PNS Daily Newscast - January 23, 2019 

McConnell to bring up Trump’s wall funding bill on Thursday; might allow a vote on Democrats' measure to end government shutdown. Also on the Wednesday rundown: A U.S. Supreme Court decision allows Trump’s transgender military ban. Plus, navigating the DNA challenges of connecting with long-lost family.

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Report: GOP Health Care Bills Would Leave Vets, Families Uninsured

Veterans with pre-existing conditions could see health care costs go up under the GOP's health-care bills. (Robert Shields/Army Medicine)
Veterans with pre-existing conditions could see health care costs go up under the GOP's health-care bills. (Robert Shields/Army Medicine)
June 29, 2017

SEATTLE – A new report finds nearly a half-million veterans would lose health coverage over the next decade under the GOP's health-care bills.

About 1.8 million veterans rely on Medicaid, according to an analysis by the Center for American Progress.

Nearly a quarter of those vets would lose insurance under the American Health Care Act, the House version of the bill that aims to repeal and replace the Affordable Care Act, or Obamacare.

Report author Kate Gallagher Robbins, director of family policy for the Center for American Progress, says the bills also would impact military families.

"There's effects of service on family members as well as veterans themselves, including PTSD,” she states. “There can be increased rates of domestic violence, and so there's a variety of factors for which families might also need health care and may not be able to get it if the Senate or the House bills eventually became law."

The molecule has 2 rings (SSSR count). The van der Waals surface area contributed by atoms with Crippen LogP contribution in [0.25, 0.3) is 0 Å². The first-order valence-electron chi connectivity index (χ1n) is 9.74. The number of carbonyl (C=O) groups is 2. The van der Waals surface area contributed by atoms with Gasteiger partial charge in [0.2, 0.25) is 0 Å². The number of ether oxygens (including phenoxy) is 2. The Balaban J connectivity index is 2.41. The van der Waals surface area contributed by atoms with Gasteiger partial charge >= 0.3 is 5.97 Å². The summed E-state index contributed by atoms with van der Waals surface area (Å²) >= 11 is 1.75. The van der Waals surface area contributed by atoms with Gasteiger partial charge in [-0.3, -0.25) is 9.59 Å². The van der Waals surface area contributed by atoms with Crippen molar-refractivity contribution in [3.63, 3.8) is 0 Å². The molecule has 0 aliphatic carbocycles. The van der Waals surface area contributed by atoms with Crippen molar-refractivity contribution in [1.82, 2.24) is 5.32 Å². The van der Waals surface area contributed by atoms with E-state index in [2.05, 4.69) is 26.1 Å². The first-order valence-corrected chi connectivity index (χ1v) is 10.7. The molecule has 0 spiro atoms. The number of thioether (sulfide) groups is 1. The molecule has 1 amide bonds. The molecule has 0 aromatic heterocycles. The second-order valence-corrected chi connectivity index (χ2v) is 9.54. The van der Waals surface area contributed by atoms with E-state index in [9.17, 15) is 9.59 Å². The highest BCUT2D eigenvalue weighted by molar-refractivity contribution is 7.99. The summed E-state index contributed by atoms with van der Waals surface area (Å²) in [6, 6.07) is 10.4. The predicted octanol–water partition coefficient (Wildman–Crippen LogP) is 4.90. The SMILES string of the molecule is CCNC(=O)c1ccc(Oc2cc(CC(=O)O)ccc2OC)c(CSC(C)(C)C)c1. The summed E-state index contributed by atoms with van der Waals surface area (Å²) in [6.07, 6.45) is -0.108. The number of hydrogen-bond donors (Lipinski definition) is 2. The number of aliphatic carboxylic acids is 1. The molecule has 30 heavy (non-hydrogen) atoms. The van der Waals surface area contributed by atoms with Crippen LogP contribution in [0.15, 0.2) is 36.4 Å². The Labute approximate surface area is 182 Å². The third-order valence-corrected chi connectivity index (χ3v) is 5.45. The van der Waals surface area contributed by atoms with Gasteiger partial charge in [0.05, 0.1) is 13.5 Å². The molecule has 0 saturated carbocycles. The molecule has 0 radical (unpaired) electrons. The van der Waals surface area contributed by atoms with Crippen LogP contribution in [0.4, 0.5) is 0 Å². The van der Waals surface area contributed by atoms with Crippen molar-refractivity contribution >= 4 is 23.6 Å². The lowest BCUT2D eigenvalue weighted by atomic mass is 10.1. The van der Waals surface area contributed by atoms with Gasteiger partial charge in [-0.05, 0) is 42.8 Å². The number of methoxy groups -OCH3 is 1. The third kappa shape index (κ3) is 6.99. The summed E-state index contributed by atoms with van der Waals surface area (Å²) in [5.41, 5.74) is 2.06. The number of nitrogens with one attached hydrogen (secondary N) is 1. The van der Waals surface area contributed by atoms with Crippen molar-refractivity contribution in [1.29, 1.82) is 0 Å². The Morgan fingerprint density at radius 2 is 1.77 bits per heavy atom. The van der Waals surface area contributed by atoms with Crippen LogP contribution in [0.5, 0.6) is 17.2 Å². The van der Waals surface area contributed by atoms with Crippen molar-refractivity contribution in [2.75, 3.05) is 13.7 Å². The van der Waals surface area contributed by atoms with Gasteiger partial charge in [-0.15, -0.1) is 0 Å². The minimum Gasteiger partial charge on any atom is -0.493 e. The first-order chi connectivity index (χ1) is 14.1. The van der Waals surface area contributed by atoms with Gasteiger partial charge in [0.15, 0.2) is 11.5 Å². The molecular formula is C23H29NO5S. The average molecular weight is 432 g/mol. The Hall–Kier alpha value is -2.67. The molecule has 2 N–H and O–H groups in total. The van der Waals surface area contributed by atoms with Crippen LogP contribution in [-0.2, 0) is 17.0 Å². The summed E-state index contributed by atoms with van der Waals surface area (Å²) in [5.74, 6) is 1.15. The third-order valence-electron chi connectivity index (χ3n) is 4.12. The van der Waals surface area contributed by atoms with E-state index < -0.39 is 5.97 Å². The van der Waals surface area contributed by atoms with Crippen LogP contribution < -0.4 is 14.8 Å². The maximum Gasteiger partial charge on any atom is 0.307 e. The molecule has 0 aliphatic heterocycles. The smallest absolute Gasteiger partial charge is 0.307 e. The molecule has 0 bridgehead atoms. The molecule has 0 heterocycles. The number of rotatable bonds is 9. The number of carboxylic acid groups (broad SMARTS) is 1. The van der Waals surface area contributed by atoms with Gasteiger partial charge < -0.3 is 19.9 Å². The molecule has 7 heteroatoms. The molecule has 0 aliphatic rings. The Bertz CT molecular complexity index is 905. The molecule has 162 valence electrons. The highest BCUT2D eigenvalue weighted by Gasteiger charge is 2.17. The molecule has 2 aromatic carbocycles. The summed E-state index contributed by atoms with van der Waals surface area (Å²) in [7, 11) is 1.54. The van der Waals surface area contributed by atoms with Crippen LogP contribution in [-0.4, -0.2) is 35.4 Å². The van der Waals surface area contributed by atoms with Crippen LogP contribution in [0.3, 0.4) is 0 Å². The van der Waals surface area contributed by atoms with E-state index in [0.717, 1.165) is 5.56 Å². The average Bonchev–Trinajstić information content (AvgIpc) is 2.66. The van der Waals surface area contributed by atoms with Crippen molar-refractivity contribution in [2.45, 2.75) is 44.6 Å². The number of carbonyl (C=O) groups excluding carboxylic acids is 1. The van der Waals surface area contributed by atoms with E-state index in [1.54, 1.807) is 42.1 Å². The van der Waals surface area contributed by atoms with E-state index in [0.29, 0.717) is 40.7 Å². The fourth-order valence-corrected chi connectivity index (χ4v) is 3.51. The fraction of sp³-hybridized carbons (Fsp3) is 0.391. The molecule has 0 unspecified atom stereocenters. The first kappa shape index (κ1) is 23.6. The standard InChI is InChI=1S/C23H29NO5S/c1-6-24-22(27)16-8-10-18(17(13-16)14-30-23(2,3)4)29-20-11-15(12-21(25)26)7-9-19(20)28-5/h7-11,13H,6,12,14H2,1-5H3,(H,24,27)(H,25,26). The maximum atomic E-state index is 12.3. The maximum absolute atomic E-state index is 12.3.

The Senate planned to vote on its version of the bill as soon as this week, but Republicans have gone back to the drawing board to gain more support for their effort.

The analysis found about 8,600 veterans in Washington state would lose coverage by 2026 under the House version of the bill.

Robbins says the bills also weaken protections for people with pre-existing conditions, which would impact veterans with service-related conditions such as post-traumatic stress disorder or paralysis.

"The way that the bills are structured, you could see really skyrocketing costs for veterans and their families, particularly if they have a very expensive condition,” he states. “So, if you look at something like amputation, the cost of a prosthetic limb can rival the cost of a car."

Nearly 1 in 10 veterans is enrolled in Medicaid. A Congressional Budget Office analysis of the Republican proposed American Health Care Act (AHCA), found that by 2026, 23 million fewer Americans would have health insurance, most of them Medicaid recipients.

Eric Tegethoff, Public News Service - WA